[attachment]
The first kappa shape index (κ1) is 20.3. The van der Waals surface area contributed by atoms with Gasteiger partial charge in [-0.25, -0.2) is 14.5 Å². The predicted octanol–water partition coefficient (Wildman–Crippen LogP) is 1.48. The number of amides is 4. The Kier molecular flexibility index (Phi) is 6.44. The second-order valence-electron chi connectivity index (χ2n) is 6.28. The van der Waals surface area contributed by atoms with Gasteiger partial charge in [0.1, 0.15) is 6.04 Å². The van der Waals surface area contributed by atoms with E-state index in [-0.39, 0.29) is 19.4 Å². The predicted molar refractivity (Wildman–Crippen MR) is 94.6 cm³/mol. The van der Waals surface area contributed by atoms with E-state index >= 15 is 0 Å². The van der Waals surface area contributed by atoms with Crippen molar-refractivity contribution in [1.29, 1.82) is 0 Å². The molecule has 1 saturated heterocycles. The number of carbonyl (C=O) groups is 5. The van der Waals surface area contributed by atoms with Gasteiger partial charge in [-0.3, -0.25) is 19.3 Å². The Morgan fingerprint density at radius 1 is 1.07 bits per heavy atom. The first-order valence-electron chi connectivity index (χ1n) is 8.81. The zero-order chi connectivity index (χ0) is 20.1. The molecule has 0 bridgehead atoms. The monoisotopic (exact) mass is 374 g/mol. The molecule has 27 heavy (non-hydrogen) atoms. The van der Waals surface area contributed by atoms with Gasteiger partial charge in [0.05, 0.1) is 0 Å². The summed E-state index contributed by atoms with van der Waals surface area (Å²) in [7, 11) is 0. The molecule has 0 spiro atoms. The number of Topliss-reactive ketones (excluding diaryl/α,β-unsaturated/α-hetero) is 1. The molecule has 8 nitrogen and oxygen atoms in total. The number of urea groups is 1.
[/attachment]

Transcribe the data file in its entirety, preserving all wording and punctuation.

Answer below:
The first kappa shape index (κ1) is 20.3. The van der Waals surface area contributed by atoms with Gasteiger partial charge in [-0.25, -0.2) is 14.5 Å². The predicted octanol–water partition coefficient (Wildman–Crippen LogP) is 1.48. The number of amides is 4. The Kier molecular flexibility index (Phi) is 6.44. The second-order valence-electron chi connectivity index (χ2n) is 6.28. The van der Waals surface area contributed by atoms with Gasteiger partial charge in [0.1, 0.15) is 6.04 Å². The van der Waals surface area contributed by atoms with E-state index in [-0.39, 0.29) is 19.4 Å². The predicted molar refractivity (Wildman–Crippen MR) is 94.6 cm³/mol. The van der Waals surface area contributed by atoms with E-state index >= 15 is 0 Å². The van der Waals surface area contributed by atoms with Crippen molar-refractivity contribution in [1.29, 1.82) is 0 Å². The molecule has 1 saturated heterocycles. The number of carbonyl (C=O) groups is 5. The van der Waals surface area contributed by atoms with Gasteiger partial charge in [-0.3, -0.25) is 19.3 Å². The Morgan fingerprint density at radius 1 is 1.07 bits per heavy atom. The first-order valence-electron chi connectivity index (χ1n) is 8.81. The zero-order chi connectivity index (χ0) is 20.1. The molecule has 0 bridgehead atoms. The monoisotopic (exact) mass is 374 g/mol. The molecule has 27 heavy (non-hydrogen) atoms. The van der Waals surface area contributed by atoms with Gasteiger partial charge in [0.05, 0.1) is 0 Å². The summed E-state index contributed by atoms with van der Waals surface area (Å²) in [7, 11) is 0. The molecule has 0 spiro atoms. The number of Topliss-reactive ketones (excluding diaryl/α,β-unsaturated/α-hetero) is 1. The molecule has 8 nitrogen and oxygen atoms in total. The number of urea groups is 1.